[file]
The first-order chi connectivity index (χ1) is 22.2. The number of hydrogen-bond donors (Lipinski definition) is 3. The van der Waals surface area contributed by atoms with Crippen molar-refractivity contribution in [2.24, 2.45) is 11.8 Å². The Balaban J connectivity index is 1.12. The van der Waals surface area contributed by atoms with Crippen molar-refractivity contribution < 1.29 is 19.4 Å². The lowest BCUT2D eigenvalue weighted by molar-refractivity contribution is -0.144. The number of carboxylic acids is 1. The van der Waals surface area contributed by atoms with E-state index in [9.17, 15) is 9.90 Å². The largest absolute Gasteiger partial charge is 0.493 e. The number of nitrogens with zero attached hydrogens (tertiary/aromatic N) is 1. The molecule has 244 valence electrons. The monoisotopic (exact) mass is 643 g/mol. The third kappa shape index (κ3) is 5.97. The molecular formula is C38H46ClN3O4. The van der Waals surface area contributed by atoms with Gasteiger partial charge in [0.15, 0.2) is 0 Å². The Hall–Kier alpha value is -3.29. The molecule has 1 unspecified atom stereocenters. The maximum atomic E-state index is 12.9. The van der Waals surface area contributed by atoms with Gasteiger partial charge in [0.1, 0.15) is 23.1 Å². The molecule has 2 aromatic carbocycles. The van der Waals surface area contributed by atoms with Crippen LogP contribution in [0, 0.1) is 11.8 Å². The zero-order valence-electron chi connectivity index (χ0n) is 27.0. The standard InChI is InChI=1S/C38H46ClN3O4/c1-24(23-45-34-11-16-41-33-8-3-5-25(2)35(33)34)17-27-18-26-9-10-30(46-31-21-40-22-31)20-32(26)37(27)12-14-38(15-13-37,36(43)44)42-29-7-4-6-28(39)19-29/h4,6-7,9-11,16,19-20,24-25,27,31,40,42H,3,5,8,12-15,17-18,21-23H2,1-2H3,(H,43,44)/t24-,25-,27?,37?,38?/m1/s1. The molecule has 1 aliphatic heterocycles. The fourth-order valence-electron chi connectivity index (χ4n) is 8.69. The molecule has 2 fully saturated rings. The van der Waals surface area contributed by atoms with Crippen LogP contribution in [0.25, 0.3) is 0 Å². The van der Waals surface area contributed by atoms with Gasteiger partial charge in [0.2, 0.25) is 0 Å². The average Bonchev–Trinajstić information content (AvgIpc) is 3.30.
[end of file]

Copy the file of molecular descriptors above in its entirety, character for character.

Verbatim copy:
The first-order chi connectivity index (χ1) is 22.2. The number of hydrogen-bond donors (Lipinski definition) is 3. The van der Waals surface area contributed by atoms with Crippen molar-refractivity contribution in [2.24, 2.45) is 11.8 Å². The Balaban J connectivity index is 1.12. The van der Waals surface area contributed by atoms with Crippen molar-refractivity contribution < 1.29 is 19.4 Å². The lowest BCUT2D eigenvalue weighted by molar-refractivity contribution is -0.144. The number of carboxylic acids is 1. The van der Waals surface area contributed by atoms with E-state index in [9.17, 15) is 9.90 Å². The largest absolute Gasteiger partial charge is 0.493 e. The number of nitrogens with zero attached hydrogens (tertiary/aromatic N) is 1. The molecule has 244 valence electrons. The monoisotopic (exact) mass is 643 g/mol. The third kappa shape index (κ3) is 5.97. The molecular formula is C38H46ClN3O4. The van der Waals surface area contributed by atoms with Gasteiger partial charge in [0.15, 0.2) is 0 Å². The Hall–Kier alpha value is -3.29. The molecule has 1 unspecified atom stereocenters. The maximum atomic E-state index is 12.9. The van der Waals surface area contributed by atoms with Gasteiger partial charge in [0.1, 0.15) is 23.1 Å². The molecule has 2 aromatic carbocycles. The van der Waals surface area contributed by atoms with Crippen LogP contribution in [0, 0.1) is 11.8 Å². The zero-order valence-electron chi connectivity index (χ0n) is 27.0. The standard InChI is InChI=1S/C38H46ClN3O4/c1-24(23-45-34-11-16-41-33-8-3-5-25(2)35(33)34)17-27-18-26-9-10-30(46-31-21-40-22-31)20-32(26)37(27)12-14-38(15-13-37,36(43)44)42-29-7-4-6-28(39)19-29/h4,6-7,9-11,16,19-20,24-25,27,31,40,42H,3,5,8,12-15,17-18,21-23H2,1-2H3,(H,43,44)/t24-,25-,27?,37?,38?/m1/s1. The molecule has 1 aliphatic heterocycles. The fourth-order valence-electron chi connectivity index (χ4n) is 8.69. The molecule has 2 fully saturated rings. The van der Waals surface area contributed by atoms with Crippen LogP contribution in [0.25, 0.3) is 0 Å². The van der Waals surface area contributed by atoms with Gasteiger partial charge in [0.2, 0.25) is 0 Å². The average Bonchev–Trinajstić information content (AvgIpc) is 3.30.